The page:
I’m hoping that because we have an actress who isn’t part of the royal family and a writer who could contemplate a better ending, that we procure ourselves an ending befitting a princess story (and happily ever after). Why is it that when it comes to a crown prince story, he seems to find a way to have his cake and eat it too? There’s got to be a rule bending law out there that Princess Jasmine could get her hands on, otherwise we’re now talking feminism and being utterly unfair. Because if dad is right and we’re really arguing that true love conquers ALL, then it goes without saying that an ending should overcome status and racial differences.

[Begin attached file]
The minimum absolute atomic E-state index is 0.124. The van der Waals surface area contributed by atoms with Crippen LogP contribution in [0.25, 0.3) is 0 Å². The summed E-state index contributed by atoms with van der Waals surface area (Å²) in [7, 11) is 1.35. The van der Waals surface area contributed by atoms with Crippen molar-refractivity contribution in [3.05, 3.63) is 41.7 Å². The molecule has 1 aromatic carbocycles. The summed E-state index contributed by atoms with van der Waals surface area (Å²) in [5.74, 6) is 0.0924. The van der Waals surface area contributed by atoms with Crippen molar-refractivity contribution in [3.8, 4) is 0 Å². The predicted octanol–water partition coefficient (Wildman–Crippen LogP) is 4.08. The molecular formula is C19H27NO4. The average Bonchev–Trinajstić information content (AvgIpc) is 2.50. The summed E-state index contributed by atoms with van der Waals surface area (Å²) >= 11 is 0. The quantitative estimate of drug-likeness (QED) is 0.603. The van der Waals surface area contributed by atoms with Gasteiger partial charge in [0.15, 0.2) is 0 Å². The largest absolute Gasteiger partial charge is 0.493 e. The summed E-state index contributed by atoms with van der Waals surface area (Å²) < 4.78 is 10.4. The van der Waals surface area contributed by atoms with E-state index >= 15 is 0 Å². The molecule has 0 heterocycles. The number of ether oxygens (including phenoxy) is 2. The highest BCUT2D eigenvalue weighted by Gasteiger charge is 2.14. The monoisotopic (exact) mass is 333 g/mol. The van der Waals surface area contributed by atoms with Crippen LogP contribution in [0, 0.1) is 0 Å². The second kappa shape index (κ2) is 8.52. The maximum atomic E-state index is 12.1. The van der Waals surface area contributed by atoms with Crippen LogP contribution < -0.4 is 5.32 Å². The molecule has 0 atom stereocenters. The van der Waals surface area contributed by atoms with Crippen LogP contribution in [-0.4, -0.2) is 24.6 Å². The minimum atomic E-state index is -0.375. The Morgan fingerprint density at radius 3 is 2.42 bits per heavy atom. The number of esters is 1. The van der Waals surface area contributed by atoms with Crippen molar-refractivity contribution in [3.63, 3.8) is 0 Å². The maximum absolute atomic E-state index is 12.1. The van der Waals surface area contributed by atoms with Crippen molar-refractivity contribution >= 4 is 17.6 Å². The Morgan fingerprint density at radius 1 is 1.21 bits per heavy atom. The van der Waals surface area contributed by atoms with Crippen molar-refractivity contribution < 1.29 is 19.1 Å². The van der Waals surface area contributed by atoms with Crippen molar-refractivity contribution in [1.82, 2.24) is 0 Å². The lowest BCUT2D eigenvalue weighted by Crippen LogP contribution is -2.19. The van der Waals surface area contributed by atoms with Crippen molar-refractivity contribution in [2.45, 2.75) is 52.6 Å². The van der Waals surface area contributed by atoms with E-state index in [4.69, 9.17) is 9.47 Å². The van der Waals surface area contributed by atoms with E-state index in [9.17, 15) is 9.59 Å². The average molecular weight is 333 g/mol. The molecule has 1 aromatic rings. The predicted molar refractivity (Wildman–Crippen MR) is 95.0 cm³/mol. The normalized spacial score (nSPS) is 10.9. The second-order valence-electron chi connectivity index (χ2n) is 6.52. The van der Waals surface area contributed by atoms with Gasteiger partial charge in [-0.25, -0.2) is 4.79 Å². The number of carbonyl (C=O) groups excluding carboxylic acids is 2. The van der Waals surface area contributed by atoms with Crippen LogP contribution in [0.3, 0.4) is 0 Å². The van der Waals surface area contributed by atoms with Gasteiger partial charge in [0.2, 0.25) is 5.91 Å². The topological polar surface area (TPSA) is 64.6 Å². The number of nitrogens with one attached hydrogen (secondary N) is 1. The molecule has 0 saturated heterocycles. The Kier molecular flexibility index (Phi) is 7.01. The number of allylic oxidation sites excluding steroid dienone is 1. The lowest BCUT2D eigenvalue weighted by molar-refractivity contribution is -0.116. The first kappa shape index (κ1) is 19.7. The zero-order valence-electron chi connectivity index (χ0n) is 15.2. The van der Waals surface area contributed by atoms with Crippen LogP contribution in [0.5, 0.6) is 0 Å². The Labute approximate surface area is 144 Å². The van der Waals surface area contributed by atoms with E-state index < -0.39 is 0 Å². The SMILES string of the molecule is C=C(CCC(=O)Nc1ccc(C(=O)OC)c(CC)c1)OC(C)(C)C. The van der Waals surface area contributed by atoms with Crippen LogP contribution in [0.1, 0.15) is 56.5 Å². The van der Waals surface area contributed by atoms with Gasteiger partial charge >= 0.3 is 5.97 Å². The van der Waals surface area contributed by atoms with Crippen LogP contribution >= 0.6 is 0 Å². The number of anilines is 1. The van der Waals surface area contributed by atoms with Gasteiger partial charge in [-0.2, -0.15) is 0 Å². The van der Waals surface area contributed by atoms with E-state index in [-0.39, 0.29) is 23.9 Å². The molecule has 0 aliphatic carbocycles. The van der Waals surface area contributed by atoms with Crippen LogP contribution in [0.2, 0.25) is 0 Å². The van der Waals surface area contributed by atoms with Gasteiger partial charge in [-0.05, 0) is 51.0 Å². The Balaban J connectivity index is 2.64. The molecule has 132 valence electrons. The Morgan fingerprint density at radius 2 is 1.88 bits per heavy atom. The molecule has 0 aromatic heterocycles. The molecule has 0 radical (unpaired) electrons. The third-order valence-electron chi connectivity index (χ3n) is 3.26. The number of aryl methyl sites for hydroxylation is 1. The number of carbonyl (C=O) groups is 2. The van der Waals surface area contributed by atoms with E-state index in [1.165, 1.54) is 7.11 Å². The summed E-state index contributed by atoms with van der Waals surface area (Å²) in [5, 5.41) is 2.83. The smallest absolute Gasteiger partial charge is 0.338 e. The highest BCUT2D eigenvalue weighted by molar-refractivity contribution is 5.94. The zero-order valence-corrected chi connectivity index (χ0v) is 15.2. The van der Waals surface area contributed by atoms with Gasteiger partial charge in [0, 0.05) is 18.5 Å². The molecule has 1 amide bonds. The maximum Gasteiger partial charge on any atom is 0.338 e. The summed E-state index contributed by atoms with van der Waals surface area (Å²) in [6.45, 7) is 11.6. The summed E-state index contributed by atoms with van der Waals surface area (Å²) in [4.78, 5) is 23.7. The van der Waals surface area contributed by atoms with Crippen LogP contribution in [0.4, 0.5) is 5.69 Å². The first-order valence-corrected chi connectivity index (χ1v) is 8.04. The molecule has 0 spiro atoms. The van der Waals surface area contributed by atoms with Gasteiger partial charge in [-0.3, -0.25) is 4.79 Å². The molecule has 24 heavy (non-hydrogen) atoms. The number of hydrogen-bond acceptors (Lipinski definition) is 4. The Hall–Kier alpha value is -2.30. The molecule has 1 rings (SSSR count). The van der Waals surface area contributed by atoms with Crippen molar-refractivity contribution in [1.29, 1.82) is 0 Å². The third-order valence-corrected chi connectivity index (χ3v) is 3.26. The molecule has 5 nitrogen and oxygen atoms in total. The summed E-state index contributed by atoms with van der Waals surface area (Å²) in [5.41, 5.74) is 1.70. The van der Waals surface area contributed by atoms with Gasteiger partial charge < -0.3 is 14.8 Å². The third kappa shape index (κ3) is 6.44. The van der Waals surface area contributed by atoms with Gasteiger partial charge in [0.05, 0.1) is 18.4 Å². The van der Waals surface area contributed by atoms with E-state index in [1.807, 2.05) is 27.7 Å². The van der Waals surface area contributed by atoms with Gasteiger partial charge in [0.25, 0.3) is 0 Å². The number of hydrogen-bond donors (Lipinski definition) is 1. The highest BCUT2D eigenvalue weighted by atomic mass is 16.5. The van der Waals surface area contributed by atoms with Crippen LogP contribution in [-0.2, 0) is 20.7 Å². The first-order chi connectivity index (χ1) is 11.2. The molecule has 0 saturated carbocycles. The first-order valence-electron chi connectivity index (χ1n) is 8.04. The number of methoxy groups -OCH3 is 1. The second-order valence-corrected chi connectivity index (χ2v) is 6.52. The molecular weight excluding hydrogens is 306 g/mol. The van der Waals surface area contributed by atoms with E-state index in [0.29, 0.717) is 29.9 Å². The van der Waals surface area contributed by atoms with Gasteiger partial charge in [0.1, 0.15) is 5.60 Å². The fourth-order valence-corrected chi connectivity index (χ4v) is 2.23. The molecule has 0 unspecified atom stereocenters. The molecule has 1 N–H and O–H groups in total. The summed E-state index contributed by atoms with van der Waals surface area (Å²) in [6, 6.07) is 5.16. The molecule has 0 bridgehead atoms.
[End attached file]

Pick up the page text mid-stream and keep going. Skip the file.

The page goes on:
Needless to say, that is why I am curious about this year’s The Lost Star. Will our princess have the maturity and the tenacity to find her own happy ending? Stay tuned for Natalie Penalee, newbie actress, who is bringing us Crown Princess Jasmine. The original story is that Princess Jasmine along with her cohorts Emma and Nathan, sneak out of Sama to tour Thailand. Princess Jasmine couldn’t wait for her own father, the King to free up some time to take her there, so before she has to really grow up and continue her studies, Princess Jasmine wants a quick jaunt in Thailand. But problems arise when they get there, such as getting their money and items stolen and they had to keep the princess true identity under wraps. Obviously, they couldn’t call the King to come rescue them. So Princess Jasmine goes by “Mali” which means Jasmine in Thai and she takes on a piano teaching role in the interim.